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Permanent link (DOI): https://doi.org/10.7939/R3KK94P5F

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Nutrient distribution in sandy soils along a forest productivity gradient in the Athabasca Oil Sands Region, Alberta, Canada Open Access

Descriptions

Other title
Subject/Keyword
sand
soil
coarse
brunisol
nutrients
productivity
boreal
forest
texture
sandy
Type of item
Thesis
Degree grantor
University of Alberta
Author or creator
Barnes, William A
Supervisor and department
Sylvie Quideau (Renewable Resources)
Mathew Swallow (Renewable Resources)
Examining committee member and department
Sylvie Quideau (Renewable Resources)
Mathew Swallow (Renewable Resources)
Guillermo Hernandez Ramirez (Renewable Resources)
Department
Department of Renewable Resources
Specialization
Soil Science
Date accepted
2016-07-05T14:21:07Z
Graduation date
2016-06:Fall 2016
Degree
Master of Science
Degree level
Master's
Abstract
Brunisolic soils developed on coarse textured (sandy loam to sand) deposits comprise a significant portion of the land currently being disturbed by surface mining in the Athabasca Oil Sands Region of Alberta, Canada. The goals of this study were to determine (i) how the physical properties of these sandy soils influence the accumulation of different forms of nutrients in the soil profile, (ii) the processes at work that govern the amounts and availability of soil nutrients, (iii) how nutrient cycling processes differ between aspen and jack pine dominated stands, which are the two most common canopy species associated with these soils in the AOSR, and (iv) how differences in their associated productivity levels relate to soil physical properties and nutrient levels. To accomplish this, I measured total nutrient stocks contained in the forest floor, available soil nutrients as measured using Plant Root Simulator (PRS) probes, which are ion exchange membranes buried in the soil for a 35 to 38 day field incubation, and select B horizon nutrients. I used correlation analysis and non-metric multidimensional scaling to quantify relationships between these nutrients and soil texture and vegetation productivity. When all sites were considered together, differences in forest floor total and available nutrients were found to largely be influenced by the texture of the upper soil profile, most likely through its influence on canopy type and vegetation productivity levels and therefore the quantity and quality of litter nutrient inputs to the forest floor. However, soil textural controls on nutrient forms are likely different between jack pine and aspen stands. In soils under jack pine, relatively small increases in silt and clay content (≤ 8 %) were associated with a greater site index, greater total nutrient stocks in the forest floor, as well as a higher forest floor quality (lower C:N and C:Ca ratios), potentially linked to more optimal moisture conditions in finer textured jack pine stands. Interestingly, most PRS nutrients showed little relationship with soil texture under jack pine, while available NH4, P and K actually increased with coarser textures, potentially due to low tree nutrient uptake associated with coarser sites. Forest floor nutrient stocks under aspen related most strongly to B horizon texture, with finer B horizon texture (silt + clay) being associated with larger forest floor nutrient stocks (C, N, P, S, Ca, Mg, K), although availability of Ca and Mg was lower with finer B horizon textures (clay; silt + clay). However, only soils with fine lower soil profile textures were associated with higher forest floor quality (lower C:N and C:Ca ratios). These results indicate that B horizon texture may control the quantity of forest floor nutrients while lower profile texture may control the quality of litter nutrient inputs under aspen. Therefore, while upper profile silt + clay may correlate best with differences in nutrient amounts and availability in sandy soils of the AOSR overall, and correlate strongly with soil nutrients under jack pine, more complex interactions between the relative textures of the B horizon and lower soil profile regulate soil nutrient stocks and forms under aspen.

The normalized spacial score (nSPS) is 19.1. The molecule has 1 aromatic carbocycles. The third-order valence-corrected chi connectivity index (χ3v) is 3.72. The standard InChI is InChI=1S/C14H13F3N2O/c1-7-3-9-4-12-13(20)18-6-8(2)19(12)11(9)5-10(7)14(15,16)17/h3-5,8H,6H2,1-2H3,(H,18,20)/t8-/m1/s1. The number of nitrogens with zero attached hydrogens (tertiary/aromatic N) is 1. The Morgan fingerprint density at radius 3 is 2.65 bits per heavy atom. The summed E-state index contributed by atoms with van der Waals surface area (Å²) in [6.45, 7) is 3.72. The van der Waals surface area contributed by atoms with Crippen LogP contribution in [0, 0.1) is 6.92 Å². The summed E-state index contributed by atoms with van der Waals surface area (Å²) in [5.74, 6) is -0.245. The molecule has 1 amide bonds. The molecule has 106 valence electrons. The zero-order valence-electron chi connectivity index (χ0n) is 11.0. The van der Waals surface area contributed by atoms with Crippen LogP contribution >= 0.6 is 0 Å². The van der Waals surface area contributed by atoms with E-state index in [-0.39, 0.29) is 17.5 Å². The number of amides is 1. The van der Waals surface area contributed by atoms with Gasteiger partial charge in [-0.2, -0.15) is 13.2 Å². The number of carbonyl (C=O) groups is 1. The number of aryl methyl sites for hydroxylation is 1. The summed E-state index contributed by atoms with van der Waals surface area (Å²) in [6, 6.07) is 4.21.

Language
English
DOI
doi:10.7939/R3KK94P5F
Rights
This thesis is made available by the University of Alberta Libraries with permission of the copyright owner solely for the purpose of private, scholarly or scientific research. This thesis, or any portion thereof, may not otherwise be copied or reproduced without the written consent of the copyright owner, except to the extent permitted by Canadian copyright law.
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